The Creativity Trap

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By Adam Veile, CEO

I think of creativity as simply looking at something in a unique way. Creativity may come easier for some than for others, but it is a skill that can be improved. The big obstacle that I see for creative thinking is that we assume too much of what we see around us has to be the way it already is. We get locked into what already exists and impose artificial obstacles. In reality, there aren’t too many things that have to be the way they are.

When I’m working on a project for a client, very few things are set in stone if I really think about it. The budget, for example, and the goals of the project are pretty concrete. Sometimes graphic standards may be, too. Most limits, however, are only limits in my own thinking. Past examples can be a helpful guide—after all, many smart people have probably tried to tackle the same problem—but I try to figure out what the best solution would be if I were starting from scratch. I don’t want to be limited by what has been done before.

Eliminating self-imposed restrictions is a challenge because our brains put those restrictions there to make life easier. The fewer possibilities we have, the easier it is to make decisions. On top of that, change can be risky. After all, if something has been successful in the past, changing it opens yourself up to an embarrassing failure. You’ll look like an idiot if you change something that already works and your new solution doesn’t pan out. But, situations change, time moves on, and new ideas are waiting to be explored.

The Soyfoods Guide, a publication we produced for the United Soybean Board, is a great example of creative thinking. We had happy clients and eager readers, and we even won a Summit Creative Award for this project. I think our success came from being able to see how things could be, rather than how they are.

2013-soyfoods-guide_page_01The Soyfoods Guide was in existence for many years before Communique took over the project and, overall, I think people were happy with it. To the right is The Soyfoods Guide cover from the year before we got involved. Maybe there are some things you’d change about it, but many of the design choices are what you would expect for a project of this nature. First, the cover features an image of soyfoods, which seems like an obvious choice for a publication called The Soyfoods Guide. In fact, I searched through as many years of The Soyfoods Guide as I could find, and a soyfood of one kind or another had always been featured on the cover.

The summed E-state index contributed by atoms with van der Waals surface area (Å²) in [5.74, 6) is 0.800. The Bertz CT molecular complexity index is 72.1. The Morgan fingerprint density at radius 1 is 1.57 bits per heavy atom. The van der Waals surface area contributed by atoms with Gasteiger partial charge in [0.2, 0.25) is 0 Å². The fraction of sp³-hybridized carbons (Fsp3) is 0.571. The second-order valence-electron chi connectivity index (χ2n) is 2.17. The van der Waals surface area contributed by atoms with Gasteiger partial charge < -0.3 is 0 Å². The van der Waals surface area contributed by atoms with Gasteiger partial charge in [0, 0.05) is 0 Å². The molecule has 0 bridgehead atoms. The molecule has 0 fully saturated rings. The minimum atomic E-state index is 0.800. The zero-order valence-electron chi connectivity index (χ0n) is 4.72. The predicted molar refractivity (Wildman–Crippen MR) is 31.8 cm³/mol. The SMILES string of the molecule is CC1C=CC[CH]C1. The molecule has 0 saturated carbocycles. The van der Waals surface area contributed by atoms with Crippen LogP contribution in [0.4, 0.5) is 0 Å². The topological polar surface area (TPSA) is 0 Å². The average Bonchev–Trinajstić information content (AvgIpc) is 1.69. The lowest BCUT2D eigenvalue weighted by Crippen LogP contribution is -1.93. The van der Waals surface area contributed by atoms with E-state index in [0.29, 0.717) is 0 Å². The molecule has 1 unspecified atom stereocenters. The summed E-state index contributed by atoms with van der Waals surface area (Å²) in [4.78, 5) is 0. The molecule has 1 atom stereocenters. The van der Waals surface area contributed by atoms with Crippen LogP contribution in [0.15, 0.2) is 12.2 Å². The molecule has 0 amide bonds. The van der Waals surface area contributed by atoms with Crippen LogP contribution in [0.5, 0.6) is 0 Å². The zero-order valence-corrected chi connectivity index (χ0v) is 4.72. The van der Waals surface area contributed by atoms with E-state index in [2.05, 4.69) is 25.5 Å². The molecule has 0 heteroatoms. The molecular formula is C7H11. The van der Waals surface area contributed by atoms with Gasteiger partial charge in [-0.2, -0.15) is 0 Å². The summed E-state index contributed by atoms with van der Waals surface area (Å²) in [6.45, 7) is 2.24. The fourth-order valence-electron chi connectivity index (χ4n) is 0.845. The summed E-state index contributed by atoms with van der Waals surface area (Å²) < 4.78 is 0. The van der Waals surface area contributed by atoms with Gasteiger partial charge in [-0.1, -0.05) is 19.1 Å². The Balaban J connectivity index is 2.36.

The design itself is fairly understated, which is what you would expect for a publication that is geared toward health professionals. The basic philosophy with design for health professionals is that anything that is too flashy won’t be seen as credible, and there is some merit to this line of thinking. Most professional journals are a good example of that low-key design. Along those lines, “selling” to health professionals is often discouraged. On the cover above, it’s understated, to say the least.

Years of Soyfoods Guides looked similar. When designing a publication, it’s easy to look back at previous issues and simply change out some photos and copy or make other superficial updates, especially if the publication has been seen as successful in the past, and that’s what happened. The flaws become less apparent than if the project were started from scratch. On the Soyfoods Guide, however, we ditched the existing expectations about what the publication should be.

soyfoods-guide_2016The new and improved cover is on the left. One obvious change is that there is no image of Soyfoods on the cover of The Soyfoods Guide, which is a pretty big change. While there had always been a soyfood of some type on the cover, we chose to not be so literal. What did the image of food communicate? That this was a publication about soyfoods, which should already be apparent. The image of the joggers, on the other hand, goes further. From that image, the reader can infer that soy is a healthful part of the diet, capable of fueling athletic performance.

Forsaking the low-key design, we opted for a magazine-style layout. The publication name is written as a masthead, and the internal content is teased. Yes, this publication is geared toward health professionals, but we want them to be eager to read it and pass it on to their patients. We included big, bold callouts on the cover. With the previous designs, there wasn’t much incentive to look inside.

Though I’m using the cover as an example, plenty of creative thinking went into other content and layout improvements for the Soyfoods Guide. We’re proud of the results, but we’re not going to fall into the creativity trap, right? The new and improved layout is not the way it has to be. There may be a better way. Maybe the size should be more unique, or maybe there’s room in the budget for a unique paper. Maybe it’s time to ditch paper altogether. While the successes can be built upon, even they shouldn’t limit how we think about the future.